What has the name ‘Starbucks’ got to do with coffee?
Apart from now being the name of the world’s largest coffee chain, it has absolutely nothing to do with the dark, bitter brew.
The company was named after a minor character in Herman Melville’s book ‘Moby Dick’. As anyone who has read the book can testify, Starbuck drinks not a drop of coffee. According to the Starbucks website the founders considered naming it after Captain Ahab’s boat, the Pequod, but minds were changed when a friend tried out the tagline, “Have a cup of Pequod.” Starbuck was the fallback choice.
“Customers must recognize that you stand for something”, CEO Howard Schultz once astutely observed. The Starbucks brand and business is built around his vision of recreating the Italian coffee bar culture in the US, not the commodity product.
How important was coffee to Starbuck’s success? Essential. It gave the business an early focus on the culture of coffee and a ‘known for” brand. Today, the brand has widened into that of a place to relax, meet and work.
Stores sell many things apart from mocha frappuccinos — packaged food items, hot and cold sandwiches, mugs and tumblers; select “Starbucks Evenings” locations offer beer, wine, and appetizers. The point being the name has the necessary flexibility to grow with the business.
There’s an important naming lesson in that observation for every entrepreneur.
They have a great idea for a new product; they reason, not unnaturally, that the product is the business and the business is the product and, therefore, the name of the product becomes the name of the company.
College graduate student Jens Molbak had a great idea for all that loose change we accumulate in jars.
The bank won’t accept coins unless they are sorted and rolled. He came up with Coinstar, those green vending machines you see in supermarkets where people dump their change and receive dollar bills. Coinstar takes a percentage.
A nice idea, and a very nice business. The company has processed more than 350 billion coins in its nearly two decades of operation.
In 2009 Coinstar came face-to-face with the limitations of its name when it acquired Redbox, the DVD rental company. Molbak realized the future of the business is really about dispensing machines, not coins. Coinstar is a limiting name for a business that wants to expand beyond coins.
The company changed it name to Outerwall to better reflect its evolving lineup of automated kiosks and is now a multi-national provider of services for the front end of retail stores, including bulk vending, prepaid products (gift cards), money transfer, automated DVD rentals via Redbox and coin counting.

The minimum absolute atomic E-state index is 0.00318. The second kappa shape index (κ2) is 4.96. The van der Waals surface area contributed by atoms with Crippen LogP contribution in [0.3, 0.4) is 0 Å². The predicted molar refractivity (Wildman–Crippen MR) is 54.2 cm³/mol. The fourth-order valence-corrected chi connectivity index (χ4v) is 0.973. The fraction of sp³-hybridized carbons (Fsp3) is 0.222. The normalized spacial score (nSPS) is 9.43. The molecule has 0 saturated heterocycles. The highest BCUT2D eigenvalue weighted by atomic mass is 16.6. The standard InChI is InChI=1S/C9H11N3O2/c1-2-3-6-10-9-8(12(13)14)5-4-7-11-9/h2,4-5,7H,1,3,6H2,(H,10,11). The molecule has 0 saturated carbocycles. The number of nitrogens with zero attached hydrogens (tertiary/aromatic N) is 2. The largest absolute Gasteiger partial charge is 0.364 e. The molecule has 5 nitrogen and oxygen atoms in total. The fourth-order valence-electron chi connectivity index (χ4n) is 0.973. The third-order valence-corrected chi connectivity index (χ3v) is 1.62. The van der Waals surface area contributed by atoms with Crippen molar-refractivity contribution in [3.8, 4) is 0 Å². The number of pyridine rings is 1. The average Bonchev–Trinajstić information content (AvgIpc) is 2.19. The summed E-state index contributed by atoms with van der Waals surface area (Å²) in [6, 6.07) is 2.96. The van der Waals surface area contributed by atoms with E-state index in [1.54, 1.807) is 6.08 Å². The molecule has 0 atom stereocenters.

Business focus is essential, but when it comes to corporate naming entrepreneurs need to think beyond the product and ask themselves the question, ‘What business am I really in?’ Changing a company name just as the business is hitting its stride is disruptive, expensive and unnecessary with a little forethought.
MP3Car faced a similar dilemma.
The company traces its roots to a worldwide online community of geeks in the 1990s who installed personal computers filled with electronic music files, or MP3s, in their cars. Along the way, MP3Car’s engineers developed increasing expertise in building and integrating mobile computers and started consulting and selling computers to companies and government agencies.
“MP3Car.com is obviously a misnomer at this point,” said CEO Heather Sarkissian in a 2009 interview with the Baltimore Sun. “It’s a very well-known brand. However, it is very confusing to our [business-to-business] enterprise customers.”
The name was a stumbling block for potential clients and even investors.
“One investor thought all we do is put MP3 players in cars,” Heather Sarkissian said in the interview. “He told us we’d be out of business in two years. … I had to explain to him what we really do.”
MP3Car tried to save money by doing its renaming and branding itself.
“I’m telling you, it’s all been thought of. … It’s crazy,” she said. “This has been an incredible challenge.”
So much so that the company seems to have abandoned the attempt.
Jeff Bezos wanted anything but a limiting name when he founded Amazon.
It was very nearly called Cadabra, as in “abracadabra” – the word magicians use when performing a trick. His lawyer apparently misheard the word as “cadaver” so Bezos instead named the business after the river, reportedly for two reasons: one, to suggest scale – Amazon.com launched with the tagline “Earth’s biggest book store” (a great value proposition) – and two, back then website listings were often alphabetically before Google came along.
On it’s march to global retail hegemony Amazon has helped to put retailers Borders Books, Tower Records and Blockbuster out of business.
Books now represent a tiny fraction of its revenues. Amazon Web Services (AWS) has become the retailer’s money machine, accounting for more than half of the company’s operating profit while on track to do more than $10 billion in sales this year.
What a mistake books.com would have been.